Chávez’s Ghost and Further Thoughts on Venezuela’s Future

With Hugo Chávez’s passing, some further remarks on issues facing Venezuela in the immediate future.

First, there will almost inevitably be some political bloviating that his death marks the “end of the left” in Latin America (primarily because such articles have appeared periodically for nearly a year). Suffice to say, such narratives will be as lazy as they are wrong. Though many of Chávez’s opponents in the US media have liked to portray him as the head of some uniform bloc of Latin American leaders, nothing could be further from the truth. Even while he had close allies in people like Ecuador’s Rafael Correa or Bolivia’s Evo Morales, both of those men were their own politicians with their own domestic backgrounds in their own countries, elected by their own electorates based on their own policies. The idea that they were pawns in some bizarre hemispheric chess match is absurd. While they may have sympathized with Chávez regularly, they have had their own agendas and their own methods of ruling, methods that have regularly demonstrated significant distinctions from Chávez. Though Chávez was a vocal individual, he was far from a ringleader or a commandant for others; as President Dilma Rousseff of Brazil (another of these allegedly-“left” countries, and no slouch in regional politics by any stretch of the imagination) put it, Brazil “did not always agree with Chávez.” Narratives that treat him as the leader of a monolithic left in Latin America will show nothing but the authors’ own ignorance of the region.

Second, the process for selecting the next president will be worth watching. According to the Venezuelan constitution, a new election must be held in the next thirty days. Vice President Nicolás Maduro, acting on Chávez’s behalf for the past few months, has certainly had a chance to learn the ropes, but the constant focus on Chávez’s health even in his own governmental declarations has not really shed light on how he might govern should he win the office, nor how capable he is of governing; and even if he wins the election, it is not clear if he will be able to maintain the support from a variety of groups that Chávez sustained.

And then there’s the opposition, which inevitably will hope to take advantage of this new opening, but which has been unable to really create a concrete platform that might appeal to the majority of Venezuelan voters. Indeed, whether the opposition can remain unified witout Chávez, who was the key component in bringing a heterogeneous group of voters together, remains to be seen. Certainly, it seems Maduro has a leg up on the opposition in this context, what with his ties to Chávez, his (brief) tenure as de facto president, the emotional appeal many Chávez supporters will feel in continuity with Maduro, and the brief amount of time the opposition has to try to organize a successful campaign. Either way, though, whoever follows Chávez in the longer-term is in many ways going to have to contend with  Chávez’s ghost, a  task that could prove particularly burdensome if the economy and social programs that oil has supported for so many years begin to deteriorate.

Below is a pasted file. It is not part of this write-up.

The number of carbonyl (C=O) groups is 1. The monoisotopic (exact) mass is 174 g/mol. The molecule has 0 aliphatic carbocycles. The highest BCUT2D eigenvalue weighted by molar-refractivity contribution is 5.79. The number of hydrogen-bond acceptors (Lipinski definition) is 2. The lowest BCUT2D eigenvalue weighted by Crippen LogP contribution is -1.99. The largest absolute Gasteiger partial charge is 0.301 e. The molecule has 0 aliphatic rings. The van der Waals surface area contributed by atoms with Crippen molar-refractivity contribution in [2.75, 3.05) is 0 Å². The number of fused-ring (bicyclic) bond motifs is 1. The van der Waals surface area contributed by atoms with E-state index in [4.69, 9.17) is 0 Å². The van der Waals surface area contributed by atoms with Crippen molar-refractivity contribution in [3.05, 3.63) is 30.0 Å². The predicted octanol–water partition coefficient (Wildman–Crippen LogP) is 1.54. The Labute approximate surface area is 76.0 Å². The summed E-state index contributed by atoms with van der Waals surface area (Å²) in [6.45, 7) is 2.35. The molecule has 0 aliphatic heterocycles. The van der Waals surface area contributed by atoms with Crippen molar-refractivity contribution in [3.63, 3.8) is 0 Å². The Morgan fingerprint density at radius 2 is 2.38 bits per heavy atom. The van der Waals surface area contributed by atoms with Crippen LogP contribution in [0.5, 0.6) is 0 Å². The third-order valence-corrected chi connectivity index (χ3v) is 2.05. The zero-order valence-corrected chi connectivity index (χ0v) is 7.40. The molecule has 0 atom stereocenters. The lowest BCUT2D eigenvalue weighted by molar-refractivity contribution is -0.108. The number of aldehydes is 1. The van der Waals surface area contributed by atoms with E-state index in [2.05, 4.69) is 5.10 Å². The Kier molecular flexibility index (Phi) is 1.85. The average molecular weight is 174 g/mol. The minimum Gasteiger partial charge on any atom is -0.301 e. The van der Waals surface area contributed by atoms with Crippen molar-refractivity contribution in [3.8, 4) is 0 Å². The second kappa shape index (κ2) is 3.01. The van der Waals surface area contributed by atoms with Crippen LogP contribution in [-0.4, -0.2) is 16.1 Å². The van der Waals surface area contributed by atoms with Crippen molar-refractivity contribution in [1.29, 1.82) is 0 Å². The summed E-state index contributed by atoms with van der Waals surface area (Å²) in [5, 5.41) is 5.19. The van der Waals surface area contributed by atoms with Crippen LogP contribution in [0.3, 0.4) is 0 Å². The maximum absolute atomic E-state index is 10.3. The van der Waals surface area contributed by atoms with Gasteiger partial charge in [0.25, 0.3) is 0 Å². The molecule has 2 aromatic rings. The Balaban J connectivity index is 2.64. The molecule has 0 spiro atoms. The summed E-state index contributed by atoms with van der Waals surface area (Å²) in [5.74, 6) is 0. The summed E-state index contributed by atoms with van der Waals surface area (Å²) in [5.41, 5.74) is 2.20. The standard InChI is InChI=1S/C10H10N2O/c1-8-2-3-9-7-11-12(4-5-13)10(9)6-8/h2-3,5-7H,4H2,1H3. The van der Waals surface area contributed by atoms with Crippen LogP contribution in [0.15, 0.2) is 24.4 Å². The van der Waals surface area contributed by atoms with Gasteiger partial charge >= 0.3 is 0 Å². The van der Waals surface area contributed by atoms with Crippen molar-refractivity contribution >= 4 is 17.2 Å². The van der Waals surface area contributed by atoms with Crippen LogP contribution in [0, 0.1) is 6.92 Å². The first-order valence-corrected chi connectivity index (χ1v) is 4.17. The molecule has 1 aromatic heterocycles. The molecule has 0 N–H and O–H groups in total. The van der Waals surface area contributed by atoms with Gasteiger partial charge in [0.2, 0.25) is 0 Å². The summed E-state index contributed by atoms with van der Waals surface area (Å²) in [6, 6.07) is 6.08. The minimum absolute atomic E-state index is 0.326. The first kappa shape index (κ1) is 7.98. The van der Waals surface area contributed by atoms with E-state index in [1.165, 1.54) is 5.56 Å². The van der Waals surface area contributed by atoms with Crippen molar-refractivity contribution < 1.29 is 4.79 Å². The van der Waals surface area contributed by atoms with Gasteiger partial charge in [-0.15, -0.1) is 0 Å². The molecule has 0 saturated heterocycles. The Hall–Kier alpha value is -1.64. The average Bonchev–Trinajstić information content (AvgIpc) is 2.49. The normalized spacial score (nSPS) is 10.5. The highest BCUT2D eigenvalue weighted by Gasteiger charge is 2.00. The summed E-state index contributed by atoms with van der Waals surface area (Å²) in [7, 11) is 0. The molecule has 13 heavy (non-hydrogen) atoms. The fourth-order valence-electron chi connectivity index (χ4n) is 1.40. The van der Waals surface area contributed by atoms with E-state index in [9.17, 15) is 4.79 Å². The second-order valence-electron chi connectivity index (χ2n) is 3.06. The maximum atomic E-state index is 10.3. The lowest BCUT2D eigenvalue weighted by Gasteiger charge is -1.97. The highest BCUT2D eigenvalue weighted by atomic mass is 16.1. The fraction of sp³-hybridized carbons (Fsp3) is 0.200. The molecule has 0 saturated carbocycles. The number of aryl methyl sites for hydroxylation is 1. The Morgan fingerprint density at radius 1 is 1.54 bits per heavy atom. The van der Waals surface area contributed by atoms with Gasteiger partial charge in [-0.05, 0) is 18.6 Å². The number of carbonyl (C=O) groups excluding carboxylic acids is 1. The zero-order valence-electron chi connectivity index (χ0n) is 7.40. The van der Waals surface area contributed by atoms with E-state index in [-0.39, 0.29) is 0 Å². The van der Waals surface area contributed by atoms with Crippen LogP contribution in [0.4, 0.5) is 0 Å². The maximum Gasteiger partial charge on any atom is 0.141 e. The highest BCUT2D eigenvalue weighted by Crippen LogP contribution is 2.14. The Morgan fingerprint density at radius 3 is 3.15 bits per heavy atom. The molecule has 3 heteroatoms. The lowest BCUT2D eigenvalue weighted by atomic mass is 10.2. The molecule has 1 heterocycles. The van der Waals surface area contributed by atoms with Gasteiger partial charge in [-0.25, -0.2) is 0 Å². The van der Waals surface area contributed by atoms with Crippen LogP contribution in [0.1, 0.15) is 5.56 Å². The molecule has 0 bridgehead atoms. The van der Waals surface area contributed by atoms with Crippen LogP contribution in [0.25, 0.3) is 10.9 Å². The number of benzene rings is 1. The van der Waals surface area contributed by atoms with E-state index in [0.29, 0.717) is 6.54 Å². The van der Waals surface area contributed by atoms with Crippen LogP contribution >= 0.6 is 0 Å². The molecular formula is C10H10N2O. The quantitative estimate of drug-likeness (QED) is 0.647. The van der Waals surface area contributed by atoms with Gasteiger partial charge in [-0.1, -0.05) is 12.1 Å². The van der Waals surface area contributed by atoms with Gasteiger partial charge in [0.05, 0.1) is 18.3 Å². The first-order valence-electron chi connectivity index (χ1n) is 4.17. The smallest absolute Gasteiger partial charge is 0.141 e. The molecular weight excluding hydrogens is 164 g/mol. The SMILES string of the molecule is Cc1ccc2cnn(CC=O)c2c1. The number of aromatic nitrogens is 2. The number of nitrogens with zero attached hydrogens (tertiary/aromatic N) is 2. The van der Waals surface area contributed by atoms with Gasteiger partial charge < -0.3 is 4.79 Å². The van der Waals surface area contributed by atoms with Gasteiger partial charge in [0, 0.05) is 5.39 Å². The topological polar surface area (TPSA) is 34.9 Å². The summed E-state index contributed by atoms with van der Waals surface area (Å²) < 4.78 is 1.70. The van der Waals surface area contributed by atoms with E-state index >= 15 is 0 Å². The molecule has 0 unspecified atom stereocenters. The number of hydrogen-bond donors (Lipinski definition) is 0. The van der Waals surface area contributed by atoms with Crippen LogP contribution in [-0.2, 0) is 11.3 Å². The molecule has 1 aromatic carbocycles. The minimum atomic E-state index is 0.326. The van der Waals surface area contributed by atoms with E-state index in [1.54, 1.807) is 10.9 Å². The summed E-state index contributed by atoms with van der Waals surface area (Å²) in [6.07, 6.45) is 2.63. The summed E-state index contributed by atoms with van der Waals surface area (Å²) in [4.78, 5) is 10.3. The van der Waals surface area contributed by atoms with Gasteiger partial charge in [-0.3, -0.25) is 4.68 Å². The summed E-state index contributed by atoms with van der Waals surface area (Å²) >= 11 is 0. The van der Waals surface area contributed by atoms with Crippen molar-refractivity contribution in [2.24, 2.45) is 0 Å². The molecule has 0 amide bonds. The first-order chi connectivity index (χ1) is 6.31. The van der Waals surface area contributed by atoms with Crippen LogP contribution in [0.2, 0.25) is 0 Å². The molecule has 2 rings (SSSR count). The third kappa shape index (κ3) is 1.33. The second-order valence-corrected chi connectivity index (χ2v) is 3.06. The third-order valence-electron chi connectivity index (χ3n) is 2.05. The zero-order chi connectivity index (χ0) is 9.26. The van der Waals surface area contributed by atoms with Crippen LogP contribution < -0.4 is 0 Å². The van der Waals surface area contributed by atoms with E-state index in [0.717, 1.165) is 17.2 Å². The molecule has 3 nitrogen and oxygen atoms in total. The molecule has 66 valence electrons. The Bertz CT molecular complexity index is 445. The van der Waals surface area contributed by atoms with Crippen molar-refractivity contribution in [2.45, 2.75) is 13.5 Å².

What role the military will play going forward is another matter looming over Venezuela’s immediate future. While Chávez was able to sow strong ties with and support from the military (due to his own military background), Maduro does not have such ties, nor is it clear whether any opposition figures who may seek office can find support among the military. Given how instrumental the military was in Chávez’s rise, especially in the early years, there is a real question of how the military will respond to this new context: whether it will sit on the sidelines or actively work to support a particular candidate remains to be seen, but it seems unlikely that it will be a silent actor in the process of succession or in the implementation of policies going forward.

Additionally, and perhaps somewhat tied to the outcome of the previous three points, we’ll finally get a sense of if Chávez’s reforms can and/or will be institutionalized, and how different groups (Maduro, the next president, the military, the public) might assert themselves in the process. In many ways, this is the crux of defining Chavismo; whether it was a movement that transformed society, or a movement that was defined in a man, will become apparent in Chávez’s absence.

As for portrayals of Chávez himself, they have tended to focus on the monolithic and the simplistic, thanks in no small part to his own efforts to appeal to a personalist populism-of-sorts, to say nothing of the way media focus on his health in the last year-plus added to the individualistic narrative that equated Chávez-as-Venezuela. That said, there’s no question he was a complicated figure, having effected some real improvements for many Venezuelans even while making some bad moves that could display a singular use of power against his opponents.

Simply put, Chávez was neither as terrible as his most strident detractors maintained, nor as perfect as his most ardent supporters insisted. Beyond that, only time will tell the long-term impacts Chávez’s fourteen years of governance, social reform, and international relations will have on Venezuela.


About Colin M. Snider

I have a Ph.D. in history, specializing in Latin American History and Comparative Indigenous History. My dissertation focused on Brazil. Beyond Latin America generally, I'm particularly interested in class identities, military politics, human rights, labor, education, music, and nation. I can be found on Twitter at @ColinMSnider.
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